BRUSSELS, BELGIUM — The European Commission on Nov. 21 presented a draft reform of the information and promotion policy for European agricultural and food products. This new promotion policy, which benefits from a more substantial budget and will in the future be supported by a European executive agency, is intended to act as key for opening up new markets.
With the slogan 'Enjoy, it´s from Europe', the policy aims to help the sector's professionals break into international markets and make consumers more aware of the efforts made by European farmers to provide quality products, based on a genuine strategy established at European level.
“In a world in which consumers are increasingly aware of the safety, quality and sustainability of food production methods, European farmers and small or medium sized enterprises are in a position of strength. The European agricultural and agri-food sector is well known for the unrivalled quality of its products and its compliance with standards that are unmatched anywhere else in the world. With over €110 billion worth of exports already, this is a formidable asset for boosting growth and employment within the E.U.,” said Dacian Ciolo?, commissioner for Agriculture and Rural Development.
This proposal follows on from a wide-ranging debate, ongoing since 2011, on a Green Paper (IP/11/885), which was followed by a communication (IP/12/332). The proposal will now be submitted to the European Parliament and to the council. The main elements set out in this reform are:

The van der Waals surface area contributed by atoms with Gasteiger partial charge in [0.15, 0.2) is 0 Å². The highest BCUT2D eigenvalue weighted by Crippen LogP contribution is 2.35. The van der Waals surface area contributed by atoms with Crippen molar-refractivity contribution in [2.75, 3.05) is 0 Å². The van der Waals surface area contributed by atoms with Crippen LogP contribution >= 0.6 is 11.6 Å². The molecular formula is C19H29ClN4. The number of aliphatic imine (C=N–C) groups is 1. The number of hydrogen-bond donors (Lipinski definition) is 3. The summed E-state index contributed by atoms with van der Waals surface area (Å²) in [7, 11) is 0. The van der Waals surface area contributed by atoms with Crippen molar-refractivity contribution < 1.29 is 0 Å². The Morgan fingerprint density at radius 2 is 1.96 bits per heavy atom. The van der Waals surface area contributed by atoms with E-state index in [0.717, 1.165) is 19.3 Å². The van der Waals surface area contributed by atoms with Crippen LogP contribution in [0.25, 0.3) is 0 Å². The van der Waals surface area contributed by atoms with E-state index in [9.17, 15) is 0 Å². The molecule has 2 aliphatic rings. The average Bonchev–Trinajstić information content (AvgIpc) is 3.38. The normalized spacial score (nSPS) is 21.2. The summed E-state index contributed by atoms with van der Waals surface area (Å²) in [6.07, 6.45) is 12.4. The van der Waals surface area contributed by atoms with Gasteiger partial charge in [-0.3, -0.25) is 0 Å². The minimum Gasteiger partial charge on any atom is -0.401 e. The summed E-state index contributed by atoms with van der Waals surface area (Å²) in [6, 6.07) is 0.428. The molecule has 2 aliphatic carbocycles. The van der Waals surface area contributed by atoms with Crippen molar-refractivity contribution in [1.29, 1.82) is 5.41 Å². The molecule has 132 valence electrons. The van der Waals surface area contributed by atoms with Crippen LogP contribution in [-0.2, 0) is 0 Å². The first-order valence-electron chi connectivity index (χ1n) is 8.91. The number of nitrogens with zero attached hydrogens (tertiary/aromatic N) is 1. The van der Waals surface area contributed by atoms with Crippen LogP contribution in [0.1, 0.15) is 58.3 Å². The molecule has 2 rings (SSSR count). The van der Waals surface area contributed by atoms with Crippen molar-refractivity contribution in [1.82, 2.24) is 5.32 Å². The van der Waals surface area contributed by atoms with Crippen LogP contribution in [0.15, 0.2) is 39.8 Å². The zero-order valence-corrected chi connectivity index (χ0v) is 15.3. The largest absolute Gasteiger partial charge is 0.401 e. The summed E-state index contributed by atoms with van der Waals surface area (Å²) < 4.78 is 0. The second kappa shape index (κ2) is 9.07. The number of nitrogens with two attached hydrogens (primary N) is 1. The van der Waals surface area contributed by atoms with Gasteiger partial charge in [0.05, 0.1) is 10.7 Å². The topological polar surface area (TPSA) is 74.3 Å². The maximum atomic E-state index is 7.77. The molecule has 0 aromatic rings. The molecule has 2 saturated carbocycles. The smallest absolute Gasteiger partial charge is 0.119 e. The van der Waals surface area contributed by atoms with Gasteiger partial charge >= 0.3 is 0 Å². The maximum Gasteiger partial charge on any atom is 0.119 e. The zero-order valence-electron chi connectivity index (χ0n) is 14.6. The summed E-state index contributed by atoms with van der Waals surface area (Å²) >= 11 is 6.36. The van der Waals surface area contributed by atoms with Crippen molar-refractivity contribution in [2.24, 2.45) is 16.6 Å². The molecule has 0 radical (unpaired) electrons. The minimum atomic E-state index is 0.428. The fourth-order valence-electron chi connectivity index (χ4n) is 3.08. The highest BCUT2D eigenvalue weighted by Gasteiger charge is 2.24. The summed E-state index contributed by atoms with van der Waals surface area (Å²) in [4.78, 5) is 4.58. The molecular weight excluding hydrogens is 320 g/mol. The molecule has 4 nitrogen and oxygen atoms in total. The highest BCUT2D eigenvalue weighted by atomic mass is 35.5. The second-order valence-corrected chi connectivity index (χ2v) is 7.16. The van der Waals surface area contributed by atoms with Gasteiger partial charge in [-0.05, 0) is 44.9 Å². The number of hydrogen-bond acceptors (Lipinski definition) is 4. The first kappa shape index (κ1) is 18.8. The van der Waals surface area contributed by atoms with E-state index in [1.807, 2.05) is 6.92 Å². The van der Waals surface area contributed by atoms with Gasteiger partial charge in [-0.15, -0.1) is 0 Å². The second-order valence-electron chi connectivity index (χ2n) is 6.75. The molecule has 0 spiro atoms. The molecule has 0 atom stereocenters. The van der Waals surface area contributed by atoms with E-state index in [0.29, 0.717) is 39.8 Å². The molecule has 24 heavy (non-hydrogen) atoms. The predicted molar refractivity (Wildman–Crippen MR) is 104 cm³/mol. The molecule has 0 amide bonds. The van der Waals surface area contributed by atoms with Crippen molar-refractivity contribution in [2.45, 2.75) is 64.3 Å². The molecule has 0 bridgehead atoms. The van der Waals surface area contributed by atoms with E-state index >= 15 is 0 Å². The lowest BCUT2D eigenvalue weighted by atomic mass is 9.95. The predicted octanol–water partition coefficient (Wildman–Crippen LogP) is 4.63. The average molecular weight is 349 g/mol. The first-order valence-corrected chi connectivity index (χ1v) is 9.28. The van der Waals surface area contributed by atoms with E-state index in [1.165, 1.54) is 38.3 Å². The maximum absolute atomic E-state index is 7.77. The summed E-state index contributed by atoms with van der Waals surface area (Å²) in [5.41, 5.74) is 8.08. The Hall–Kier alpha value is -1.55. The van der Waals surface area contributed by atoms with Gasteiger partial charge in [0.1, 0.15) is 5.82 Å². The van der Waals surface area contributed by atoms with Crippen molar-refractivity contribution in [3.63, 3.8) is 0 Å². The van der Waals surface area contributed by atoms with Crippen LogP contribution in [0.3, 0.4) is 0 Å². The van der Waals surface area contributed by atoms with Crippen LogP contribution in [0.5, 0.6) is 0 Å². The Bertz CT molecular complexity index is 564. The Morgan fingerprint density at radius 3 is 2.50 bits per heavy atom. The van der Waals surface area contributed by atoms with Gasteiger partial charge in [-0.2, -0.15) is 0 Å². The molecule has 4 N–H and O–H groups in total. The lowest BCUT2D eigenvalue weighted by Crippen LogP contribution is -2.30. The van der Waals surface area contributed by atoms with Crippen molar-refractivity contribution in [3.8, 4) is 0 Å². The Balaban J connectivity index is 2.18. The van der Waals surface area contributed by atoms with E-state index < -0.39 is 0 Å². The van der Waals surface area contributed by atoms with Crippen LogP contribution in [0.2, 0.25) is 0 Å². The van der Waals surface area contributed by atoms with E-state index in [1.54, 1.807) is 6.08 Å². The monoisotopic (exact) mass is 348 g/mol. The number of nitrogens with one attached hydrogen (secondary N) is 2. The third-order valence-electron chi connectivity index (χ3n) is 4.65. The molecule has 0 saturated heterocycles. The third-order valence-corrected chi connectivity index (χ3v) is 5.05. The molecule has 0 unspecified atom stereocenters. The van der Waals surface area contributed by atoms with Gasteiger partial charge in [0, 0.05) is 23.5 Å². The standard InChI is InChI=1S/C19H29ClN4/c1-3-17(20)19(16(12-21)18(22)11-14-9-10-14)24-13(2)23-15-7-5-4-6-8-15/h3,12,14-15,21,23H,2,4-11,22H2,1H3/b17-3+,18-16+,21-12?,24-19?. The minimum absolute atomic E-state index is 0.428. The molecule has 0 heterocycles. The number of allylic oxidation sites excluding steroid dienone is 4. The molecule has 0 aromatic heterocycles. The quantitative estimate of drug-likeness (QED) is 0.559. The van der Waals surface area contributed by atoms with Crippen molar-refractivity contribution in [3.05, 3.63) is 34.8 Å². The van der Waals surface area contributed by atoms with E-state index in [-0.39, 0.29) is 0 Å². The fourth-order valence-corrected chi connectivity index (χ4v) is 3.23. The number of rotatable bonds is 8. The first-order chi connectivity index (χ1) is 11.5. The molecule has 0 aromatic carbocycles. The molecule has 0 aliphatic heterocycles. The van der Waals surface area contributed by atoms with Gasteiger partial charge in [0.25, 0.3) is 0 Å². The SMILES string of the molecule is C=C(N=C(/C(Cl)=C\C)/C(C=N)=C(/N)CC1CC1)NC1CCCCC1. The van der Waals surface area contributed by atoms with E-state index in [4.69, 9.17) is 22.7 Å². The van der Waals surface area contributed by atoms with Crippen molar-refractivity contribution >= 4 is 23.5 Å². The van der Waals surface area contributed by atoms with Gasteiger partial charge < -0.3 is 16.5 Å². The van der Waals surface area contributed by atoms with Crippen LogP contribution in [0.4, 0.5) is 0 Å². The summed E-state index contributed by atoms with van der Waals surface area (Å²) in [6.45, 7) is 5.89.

• A significant increase in the aid allocated to information and promotion initiatives with the aim of strengthening the competitiveness of European agriculture. European aid should increase progressively from €61 million in the 2013 budget to €200 million in 2020;
• The establishment of a European promotion strategy, which will allow for promotion measures to be more targeted. This strategy should lead to: an increase in the number of programs aimed at third countries and multi-country programs (programs represented by organizations from several member states) through a higher co-financing rate for these two categories: 60% of E.U. co-financing instead of 50% currently; on the internal market, overcoming consumers' lack of awareness about the merits of European agricultural products in general and products endorsed by European quality systems in particular:
• Widening the scope of measures by: allowing labelling to specify the origin of products and their brands, within certain limits; extending eligible beneficiaries to include producer organizations; extending the range of products eligible for inclusion under European quality systems, particularly to processed agri-food products, such as, for example, pasta;
• Simplifying administrative procedures, with selection henceforth taking place in one phase at the commission, rather than in two phases as is currently the case (first member state and then the European Commission);
• Facilitating management of programs developed jointly by organizations from several member states via a one-stop system at the commission.
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